VietNamNet Bridge – The Central Highlands in general, Dak Lak province in particular, is facing the toughest drought in years. Ponds and lakes are dried to the bottom; fields are chapped; thousands of hectares of crops are being withered in thirst.
The Ea H’Rar 1 Lake in Ea Tul commune, the district of Cu M’Gar, Dak
Lak province, is dried to the bottom. Local people do not know where to
get water to irrigate coffee.
According to a report by the Dak Lak Department of Agriculture and
Rural Development, because of severe drought, by mid-March, the province
had nearly 150 depleted reservoirs; 23 dams on small streams that could
not work; and 46 pumping stations that had to work moderately.
Ponds and reservoirs in Dak Lak province in particular, the Central
Highlands in general are dried now. This is the most horrific image in
the Central Highlands for many years. In picture: the Ea H’Rar 1 Lake.
Mr. Ama En in Ea Tul commune, Cu M’gar district cries for harsh
drought. He says that he has never seen such a severe drought in his
life. His 1-hectar coffee garden is dying because of drought.
Lack of water for irrigation, people in many parts of Dak Lak dug wells of tens of meters deep but they did not find water.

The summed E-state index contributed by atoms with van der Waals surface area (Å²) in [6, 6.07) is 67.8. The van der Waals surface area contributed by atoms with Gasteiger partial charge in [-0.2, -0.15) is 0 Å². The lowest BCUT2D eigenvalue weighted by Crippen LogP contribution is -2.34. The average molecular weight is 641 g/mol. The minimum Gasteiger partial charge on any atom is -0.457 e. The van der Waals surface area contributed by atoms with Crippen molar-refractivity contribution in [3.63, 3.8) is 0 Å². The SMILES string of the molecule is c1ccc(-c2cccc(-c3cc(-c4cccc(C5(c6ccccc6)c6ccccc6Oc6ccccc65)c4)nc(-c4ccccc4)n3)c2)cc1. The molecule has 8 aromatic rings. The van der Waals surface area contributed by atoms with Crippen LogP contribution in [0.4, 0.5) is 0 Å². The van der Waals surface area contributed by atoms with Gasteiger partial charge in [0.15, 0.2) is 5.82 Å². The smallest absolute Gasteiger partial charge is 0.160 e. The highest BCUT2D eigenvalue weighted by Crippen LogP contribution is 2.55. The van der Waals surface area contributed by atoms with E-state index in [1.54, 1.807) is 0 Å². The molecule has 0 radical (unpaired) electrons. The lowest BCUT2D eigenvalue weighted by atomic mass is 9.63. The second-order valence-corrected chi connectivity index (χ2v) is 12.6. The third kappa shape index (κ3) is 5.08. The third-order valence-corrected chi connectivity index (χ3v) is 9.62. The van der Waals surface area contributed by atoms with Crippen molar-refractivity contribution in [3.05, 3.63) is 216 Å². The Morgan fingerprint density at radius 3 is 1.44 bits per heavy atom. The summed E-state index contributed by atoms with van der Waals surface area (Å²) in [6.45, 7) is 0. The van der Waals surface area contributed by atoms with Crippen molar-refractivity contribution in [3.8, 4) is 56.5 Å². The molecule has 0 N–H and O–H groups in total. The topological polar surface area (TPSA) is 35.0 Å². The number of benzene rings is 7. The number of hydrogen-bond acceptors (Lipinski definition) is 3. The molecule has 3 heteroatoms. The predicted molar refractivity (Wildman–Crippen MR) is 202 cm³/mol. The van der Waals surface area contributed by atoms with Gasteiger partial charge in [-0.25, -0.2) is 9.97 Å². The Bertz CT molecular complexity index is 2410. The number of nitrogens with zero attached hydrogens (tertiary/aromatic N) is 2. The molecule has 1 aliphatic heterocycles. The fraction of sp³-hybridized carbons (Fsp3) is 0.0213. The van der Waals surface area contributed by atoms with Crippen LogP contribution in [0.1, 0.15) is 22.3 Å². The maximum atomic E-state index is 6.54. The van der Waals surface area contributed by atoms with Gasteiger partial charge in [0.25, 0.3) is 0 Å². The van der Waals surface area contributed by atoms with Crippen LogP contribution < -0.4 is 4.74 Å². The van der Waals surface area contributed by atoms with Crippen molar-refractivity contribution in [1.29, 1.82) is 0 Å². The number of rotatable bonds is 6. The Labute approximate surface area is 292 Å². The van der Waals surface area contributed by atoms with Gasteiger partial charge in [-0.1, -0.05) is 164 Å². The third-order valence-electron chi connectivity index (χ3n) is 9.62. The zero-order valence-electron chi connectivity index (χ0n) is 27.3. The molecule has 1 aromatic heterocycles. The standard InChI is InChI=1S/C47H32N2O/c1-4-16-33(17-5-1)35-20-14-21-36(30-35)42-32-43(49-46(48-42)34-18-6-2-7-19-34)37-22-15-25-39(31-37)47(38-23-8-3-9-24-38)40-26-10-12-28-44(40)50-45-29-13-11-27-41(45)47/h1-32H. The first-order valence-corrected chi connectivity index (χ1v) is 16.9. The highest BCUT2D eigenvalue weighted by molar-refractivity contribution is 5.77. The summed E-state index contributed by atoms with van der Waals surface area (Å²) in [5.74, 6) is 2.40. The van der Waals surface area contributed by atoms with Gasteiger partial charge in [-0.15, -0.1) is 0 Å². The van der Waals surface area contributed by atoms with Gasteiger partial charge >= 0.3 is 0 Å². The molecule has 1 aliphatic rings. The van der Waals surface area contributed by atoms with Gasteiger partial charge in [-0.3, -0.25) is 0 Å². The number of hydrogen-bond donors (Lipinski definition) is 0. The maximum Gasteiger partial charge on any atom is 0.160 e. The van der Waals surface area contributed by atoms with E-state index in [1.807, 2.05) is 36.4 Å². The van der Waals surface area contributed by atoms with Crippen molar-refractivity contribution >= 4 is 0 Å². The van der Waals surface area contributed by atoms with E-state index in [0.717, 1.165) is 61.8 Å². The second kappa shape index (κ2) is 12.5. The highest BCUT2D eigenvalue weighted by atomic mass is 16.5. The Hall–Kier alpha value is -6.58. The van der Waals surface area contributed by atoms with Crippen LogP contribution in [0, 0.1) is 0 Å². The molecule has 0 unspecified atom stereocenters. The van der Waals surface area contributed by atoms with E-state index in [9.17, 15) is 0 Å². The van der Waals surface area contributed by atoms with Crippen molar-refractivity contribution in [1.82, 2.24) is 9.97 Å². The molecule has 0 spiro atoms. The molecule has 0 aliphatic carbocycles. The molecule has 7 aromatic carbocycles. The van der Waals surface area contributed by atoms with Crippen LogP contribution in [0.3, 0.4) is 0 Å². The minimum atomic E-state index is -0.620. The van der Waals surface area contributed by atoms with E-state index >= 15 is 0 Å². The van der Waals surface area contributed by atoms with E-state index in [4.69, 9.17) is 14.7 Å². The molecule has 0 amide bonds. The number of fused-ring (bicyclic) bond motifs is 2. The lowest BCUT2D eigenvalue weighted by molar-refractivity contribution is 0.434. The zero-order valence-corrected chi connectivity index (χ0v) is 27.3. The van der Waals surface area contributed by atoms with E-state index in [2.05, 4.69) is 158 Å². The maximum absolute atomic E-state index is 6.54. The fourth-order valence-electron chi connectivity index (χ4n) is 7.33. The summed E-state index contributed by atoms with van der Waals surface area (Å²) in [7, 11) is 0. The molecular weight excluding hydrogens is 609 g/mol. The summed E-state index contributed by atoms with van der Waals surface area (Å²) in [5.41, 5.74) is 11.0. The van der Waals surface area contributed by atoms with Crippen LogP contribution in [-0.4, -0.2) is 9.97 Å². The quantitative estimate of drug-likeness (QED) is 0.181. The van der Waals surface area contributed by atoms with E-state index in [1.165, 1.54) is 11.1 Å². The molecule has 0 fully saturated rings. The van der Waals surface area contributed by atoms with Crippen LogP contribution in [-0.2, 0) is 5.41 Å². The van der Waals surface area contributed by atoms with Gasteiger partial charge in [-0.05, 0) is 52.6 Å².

These two men are preparing to drill a 80-100 meter well have water for their coffee gardens.
According to the local authorities, by mid-March, the total area
of crops suffered from drought is more than 25,000 hectares, including
over 7,000 hectares of rice and more than 17,000 hectares of coffee.
Over 2,000 hectares of crops were completely withered. According to a
report by the Ministry of Agriculture and Rural Development, the Central
Highlands including Kon Tum, Lam Dong, Dak Nong, Dak Lak and Gia Lai,
has over 50,000 hectares of crops need water now, including over 14,000
hectares of rice, more than 34,000 hectares of coffee and over 2,000
hectares of other crops.
Although Dak Lak province recently received two “yellow rains”, local farmers still pray for more rain.